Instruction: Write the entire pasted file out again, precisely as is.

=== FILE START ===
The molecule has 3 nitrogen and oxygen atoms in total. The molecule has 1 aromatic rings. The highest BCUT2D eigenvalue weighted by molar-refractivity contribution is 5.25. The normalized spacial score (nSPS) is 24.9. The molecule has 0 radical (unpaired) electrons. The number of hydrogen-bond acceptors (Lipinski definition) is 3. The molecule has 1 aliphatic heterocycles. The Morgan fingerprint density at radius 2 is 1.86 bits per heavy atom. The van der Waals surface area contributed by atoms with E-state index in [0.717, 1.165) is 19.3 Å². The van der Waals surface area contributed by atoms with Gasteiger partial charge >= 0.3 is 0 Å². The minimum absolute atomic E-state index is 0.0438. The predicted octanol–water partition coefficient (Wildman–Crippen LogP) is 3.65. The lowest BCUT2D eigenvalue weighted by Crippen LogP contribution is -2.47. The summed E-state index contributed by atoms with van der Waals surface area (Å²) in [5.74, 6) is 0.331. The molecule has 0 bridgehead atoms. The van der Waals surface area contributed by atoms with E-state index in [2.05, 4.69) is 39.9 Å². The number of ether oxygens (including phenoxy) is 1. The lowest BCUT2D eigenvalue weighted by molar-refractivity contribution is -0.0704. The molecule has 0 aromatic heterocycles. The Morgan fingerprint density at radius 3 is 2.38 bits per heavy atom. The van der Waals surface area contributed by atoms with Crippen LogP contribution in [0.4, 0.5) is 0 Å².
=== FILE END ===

The molecule has 3 nitrogen and oxygen atoms in total. The molecule has 1 aromatic rings. The highest BCUT2D eigenvalue weighted by molar-refractivity contribution is 5.25. The normalized spacial score (nSPS) is 24.9. The molecule has 0 radical (unpaired) electrons. The number of hydrogen-bond acceptors (Lipinski definition) is 3. The molecule has 1 aliphatic heterocycles. The Morgan fingerprint density at radius 2 is 1.86 bits per heavy atom. The van der Waals surface area contributed by atoms with E-state index in [0.717, 1.165) is 19.3 Å². The van der Waals surface area contributed by atoms with Gasteiger partial charge >= 0.3 is 0 Å². The minimum absolute atomic E-state index is 0.0438. The predicted octanol–water partition coefficient (Wildman–Crippen LogP) is 3.65. The lowest BCUT2D eigenvalue weighted by Crippen LogP contribution is -2.47. The summed E-state index contributed by atoms with van der Waals surface area (Å²) in [5.74, 6) is 0.331. The molecule has 0 bridgehead atoms. The van der Waals surface area contributed by atoms with E-state index in [2.05, 4.69) is 39.9 Å². The number of ether oxygens (including phenoxy) is 1. The lowest BCUT2D eigenvalue weighted by molar-refractivity contribution is -0.0704. The molecule has 0 aromatic heterocycles. The Morgan fingerprint density at radius 3 is 2.38 bits per heavy atom. The van der Waals surface area contributed by atoms with Crippen LogP contribution in [0.4, 0.5) is 0 Å².